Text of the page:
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futurejournalismproject:

Cable on Climate Science

Via the Union of Concerned Scientists:

CNN, Fox News, and MSNBC are the most widely watched cable news networks in the U.S. Their coverage of climate change is an influential source of information for the public and policy makers alike.

To gauge how accurately these networks inform their audiences about climate change, UCS analyzed the networks’ climate science coverage in 2013 and found that each network treated climate science very differently.

Fox News was the least accurate; 72 percent of its 2013 climate science-related segments contained misleading statements. CNN was in the middle, with about a third of segments featuring misleading statements. MSNBC was the most accurate, with only eight percent of segments containing misleading statements.

Read the overview here, or jump to the study here (PDF).

Images: Science or Spin?: Assessing the Accuracy of Cable News Coverage of Climate Science, via Union of Concerned Scientists

freshphotons:

The Hungry Microbiome — Christian Stolte, Christopher Hammang (CSIRO Computational Informatics, Sydney, Australia).

Created for the animation “The Hungry Microbiome”, this study shows resistant starch granules and the bacteria which break them down floating above the surface of the colon. At the bottom, a cut-away view of crypts shows the absorption of butyrate (shown as light blue particles), which is a byproduct of the bacteria and the main energy source of the cells in our colon. A steady supply of butyrate helps to detect mutations and prevent cancer. The main point of this study was to develop an interesting lighting scheme for this scene. 

jtotheizzoe:

sciencesoup:

Living Fossils

Located in Hamelin’s Pool, a shallow area of Shark Bay in Western Australia, these odd formations aren’t rocks—they’re stromatolites, and they were built over millennia by single-celled cyanobacteria (also known as blue-green algae). 4,000 to 6,000 years ago, a huge bank of seagrass began to block the tidal flow into Hamelin’s Pool, which meant that the water became twice as salty as the open ocean. Animals like snails and chitons that would usually feed on the algae couldn’t survive, so the blue-green algae began to flourish. Gathered in colonies, they trapped sediment with their sticky surface coatings. This sediment reacted with calcium carbonate in the water and formed limestone, essentially creating a living fossil—this limestone is alive, its top surface layer teeming with active cyanobacteria. The limestone builds up slowly at a rate of about 1mm per year. The stromatolites in Shark Bay are estimated to be between 3,000 and 2,000 years old, but they’re similar to life forms in Precambrian times, 3.5 billion years ago, at the dawn of complex organisms. There are over 50 kinds of cyanobacteria in Shark Bay, and one is thought to have descended from an organism that lived nearly 2 million years ago, making it a part of one of the longest biological lineages.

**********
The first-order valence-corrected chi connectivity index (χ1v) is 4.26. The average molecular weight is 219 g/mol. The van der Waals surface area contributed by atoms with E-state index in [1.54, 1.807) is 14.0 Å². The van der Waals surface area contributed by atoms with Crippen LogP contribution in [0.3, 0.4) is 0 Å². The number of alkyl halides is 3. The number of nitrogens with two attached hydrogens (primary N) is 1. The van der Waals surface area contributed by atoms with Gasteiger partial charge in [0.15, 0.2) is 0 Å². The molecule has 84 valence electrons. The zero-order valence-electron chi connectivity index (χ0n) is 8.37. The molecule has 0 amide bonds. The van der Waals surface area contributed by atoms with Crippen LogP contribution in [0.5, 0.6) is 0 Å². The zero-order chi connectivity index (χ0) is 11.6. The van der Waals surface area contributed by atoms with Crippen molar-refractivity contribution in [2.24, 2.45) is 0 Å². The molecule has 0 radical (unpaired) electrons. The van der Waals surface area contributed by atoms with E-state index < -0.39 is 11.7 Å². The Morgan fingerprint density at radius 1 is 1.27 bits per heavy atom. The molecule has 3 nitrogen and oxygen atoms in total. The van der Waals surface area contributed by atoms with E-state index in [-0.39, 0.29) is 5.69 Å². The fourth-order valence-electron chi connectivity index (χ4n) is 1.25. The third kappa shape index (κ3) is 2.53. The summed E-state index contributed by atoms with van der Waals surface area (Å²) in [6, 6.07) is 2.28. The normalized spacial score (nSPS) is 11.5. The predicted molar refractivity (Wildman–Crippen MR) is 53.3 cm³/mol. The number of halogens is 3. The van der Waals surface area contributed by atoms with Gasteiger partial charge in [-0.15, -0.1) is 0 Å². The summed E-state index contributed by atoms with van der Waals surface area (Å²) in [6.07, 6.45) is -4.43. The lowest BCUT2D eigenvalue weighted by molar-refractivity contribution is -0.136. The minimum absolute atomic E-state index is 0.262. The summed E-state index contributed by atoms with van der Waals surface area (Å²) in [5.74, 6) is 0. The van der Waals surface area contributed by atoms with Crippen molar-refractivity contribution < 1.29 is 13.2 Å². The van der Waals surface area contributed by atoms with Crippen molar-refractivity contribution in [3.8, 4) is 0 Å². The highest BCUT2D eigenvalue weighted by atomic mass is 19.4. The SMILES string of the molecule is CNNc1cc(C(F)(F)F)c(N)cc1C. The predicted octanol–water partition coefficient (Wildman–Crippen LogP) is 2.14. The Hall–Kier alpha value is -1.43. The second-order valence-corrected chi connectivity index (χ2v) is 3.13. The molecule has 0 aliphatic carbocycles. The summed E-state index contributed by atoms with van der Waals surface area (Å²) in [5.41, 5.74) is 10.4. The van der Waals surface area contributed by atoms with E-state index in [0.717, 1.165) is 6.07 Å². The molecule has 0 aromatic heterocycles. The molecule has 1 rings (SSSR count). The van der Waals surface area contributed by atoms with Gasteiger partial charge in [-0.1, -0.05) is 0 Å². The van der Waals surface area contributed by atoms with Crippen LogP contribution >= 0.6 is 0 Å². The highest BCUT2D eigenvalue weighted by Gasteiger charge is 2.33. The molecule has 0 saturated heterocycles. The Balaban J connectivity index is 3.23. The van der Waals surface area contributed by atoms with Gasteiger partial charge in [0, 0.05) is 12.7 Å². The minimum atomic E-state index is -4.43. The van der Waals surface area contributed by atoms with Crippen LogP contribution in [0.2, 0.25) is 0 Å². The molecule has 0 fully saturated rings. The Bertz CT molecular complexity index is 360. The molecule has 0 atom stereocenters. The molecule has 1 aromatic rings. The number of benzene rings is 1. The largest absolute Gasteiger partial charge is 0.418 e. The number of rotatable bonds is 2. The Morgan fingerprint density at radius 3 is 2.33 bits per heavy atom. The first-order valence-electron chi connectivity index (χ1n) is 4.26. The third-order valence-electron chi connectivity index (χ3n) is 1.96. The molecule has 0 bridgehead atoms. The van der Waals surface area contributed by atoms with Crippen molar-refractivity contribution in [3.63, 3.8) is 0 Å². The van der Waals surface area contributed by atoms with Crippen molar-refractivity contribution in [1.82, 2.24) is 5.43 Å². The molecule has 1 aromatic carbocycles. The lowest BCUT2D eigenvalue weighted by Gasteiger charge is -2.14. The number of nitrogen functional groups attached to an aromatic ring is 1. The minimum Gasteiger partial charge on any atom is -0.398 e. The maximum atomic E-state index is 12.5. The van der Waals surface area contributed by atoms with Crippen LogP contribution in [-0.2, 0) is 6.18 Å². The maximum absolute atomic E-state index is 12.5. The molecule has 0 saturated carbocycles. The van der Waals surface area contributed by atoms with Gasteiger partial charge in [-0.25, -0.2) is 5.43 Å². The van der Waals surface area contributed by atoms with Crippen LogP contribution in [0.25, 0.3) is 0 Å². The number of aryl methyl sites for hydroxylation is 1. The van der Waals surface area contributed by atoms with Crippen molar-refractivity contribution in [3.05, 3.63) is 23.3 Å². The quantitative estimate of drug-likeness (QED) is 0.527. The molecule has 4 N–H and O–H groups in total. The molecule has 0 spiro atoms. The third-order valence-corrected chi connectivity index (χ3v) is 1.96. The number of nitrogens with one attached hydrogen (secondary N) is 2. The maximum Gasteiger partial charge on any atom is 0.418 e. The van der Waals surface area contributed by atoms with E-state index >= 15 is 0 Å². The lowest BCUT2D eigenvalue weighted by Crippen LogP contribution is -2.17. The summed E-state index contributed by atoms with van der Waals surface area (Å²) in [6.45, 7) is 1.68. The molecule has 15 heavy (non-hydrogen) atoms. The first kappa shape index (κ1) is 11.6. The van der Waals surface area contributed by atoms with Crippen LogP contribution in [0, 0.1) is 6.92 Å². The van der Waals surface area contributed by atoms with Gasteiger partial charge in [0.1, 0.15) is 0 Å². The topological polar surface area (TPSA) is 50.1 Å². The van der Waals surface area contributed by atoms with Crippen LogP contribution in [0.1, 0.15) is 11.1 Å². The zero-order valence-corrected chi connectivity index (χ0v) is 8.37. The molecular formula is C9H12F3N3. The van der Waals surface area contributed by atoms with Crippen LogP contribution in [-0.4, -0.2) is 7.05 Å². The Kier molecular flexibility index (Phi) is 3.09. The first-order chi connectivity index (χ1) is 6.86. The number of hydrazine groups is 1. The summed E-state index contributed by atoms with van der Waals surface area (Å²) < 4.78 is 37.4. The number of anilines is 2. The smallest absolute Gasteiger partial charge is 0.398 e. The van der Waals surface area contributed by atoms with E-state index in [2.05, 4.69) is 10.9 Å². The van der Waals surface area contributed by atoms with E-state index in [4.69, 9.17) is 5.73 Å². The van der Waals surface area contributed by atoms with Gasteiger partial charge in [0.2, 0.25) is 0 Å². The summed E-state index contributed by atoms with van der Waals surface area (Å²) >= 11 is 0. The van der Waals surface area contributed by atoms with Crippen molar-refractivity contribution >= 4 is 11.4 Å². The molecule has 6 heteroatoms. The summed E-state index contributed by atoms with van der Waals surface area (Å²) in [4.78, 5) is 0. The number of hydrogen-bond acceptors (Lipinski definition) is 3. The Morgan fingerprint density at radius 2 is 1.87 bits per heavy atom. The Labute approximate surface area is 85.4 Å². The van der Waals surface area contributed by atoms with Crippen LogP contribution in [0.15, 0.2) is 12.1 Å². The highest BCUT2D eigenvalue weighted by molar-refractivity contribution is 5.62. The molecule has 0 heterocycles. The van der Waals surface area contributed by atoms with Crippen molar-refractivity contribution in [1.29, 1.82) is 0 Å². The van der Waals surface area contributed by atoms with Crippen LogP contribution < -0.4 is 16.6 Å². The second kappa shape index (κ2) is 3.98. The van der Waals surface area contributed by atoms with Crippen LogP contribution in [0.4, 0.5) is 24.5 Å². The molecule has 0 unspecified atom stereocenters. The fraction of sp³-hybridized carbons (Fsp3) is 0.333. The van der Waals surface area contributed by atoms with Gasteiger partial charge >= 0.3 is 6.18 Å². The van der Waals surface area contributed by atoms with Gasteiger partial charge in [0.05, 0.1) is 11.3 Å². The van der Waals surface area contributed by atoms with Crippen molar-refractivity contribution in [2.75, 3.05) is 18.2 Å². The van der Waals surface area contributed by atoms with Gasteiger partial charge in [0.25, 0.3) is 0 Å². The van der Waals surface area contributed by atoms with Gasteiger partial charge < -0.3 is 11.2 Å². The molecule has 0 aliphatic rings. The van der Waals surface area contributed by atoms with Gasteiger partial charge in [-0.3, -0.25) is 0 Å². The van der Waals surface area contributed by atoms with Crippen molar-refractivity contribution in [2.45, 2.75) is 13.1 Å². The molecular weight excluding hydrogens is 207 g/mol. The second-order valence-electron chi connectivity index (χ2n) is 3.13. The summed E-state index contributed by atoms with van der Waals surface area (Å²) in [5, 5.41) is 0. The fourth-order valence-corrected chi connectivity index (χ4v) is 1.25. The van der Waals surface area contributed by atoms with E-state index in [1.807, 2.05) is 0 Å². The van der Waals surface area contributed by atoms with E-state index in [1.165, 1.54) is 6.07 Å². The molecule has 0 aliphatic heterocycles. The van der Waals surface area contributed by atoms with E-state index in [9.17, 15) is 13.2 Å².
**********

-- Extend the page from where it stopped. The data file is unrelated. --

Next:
(Image Credit: 1, 2)

I normally abhor the term “living fossil” but I’ll let it slide this time because AWESOME. Like little prokaryotic time capsules.

nprglobalhealth:

How Being Ignored Helped A Woman Discover The Breast Cancer Gene

Sometimes now it’s tough for women in science to be heard and believed. Thirty years ago, it was even worse

But that didn’t stop geneticist Mary-Claire King from making one of the most important discoveries in breast cancer research.

Back in the 1970s, King decided she needed to figure out why women in some families were much more likely to get breast cancer.

It took 17 years for King and her colleague to identify the single gene that could cause both breast and ovarian cancer. During that time, many people discounted her work, saying that genes couldn’t cause complex diseases like cancer. She proved them wrong, first by mapping the gene’s location, and then in 1994, by announcing that her laboratory had successfully cloned the BRCA1 gene. (King describes her experience in Thursday’s issue of the journalScience.)

The discovery revolutionized genetics and cancer treatment. Simple genetic tests now let women know if they have mutations in their BRCA genes that increase cancer risk. They then can act on that knowledge, as actress Angelina Jolie did.

King, now a professor of genome science at the University of Washington, talked with NPR’s Audie Cornish on Thursday about how she slowly but surely built evidence to prove that BRCA did indeed cause cancer.

Continue reading.

Photo: Geneticist Mary-Claire King says obscurity gave her the freedom to spend years looking for breast cancer genes. (Mary Levin/University of Washington)

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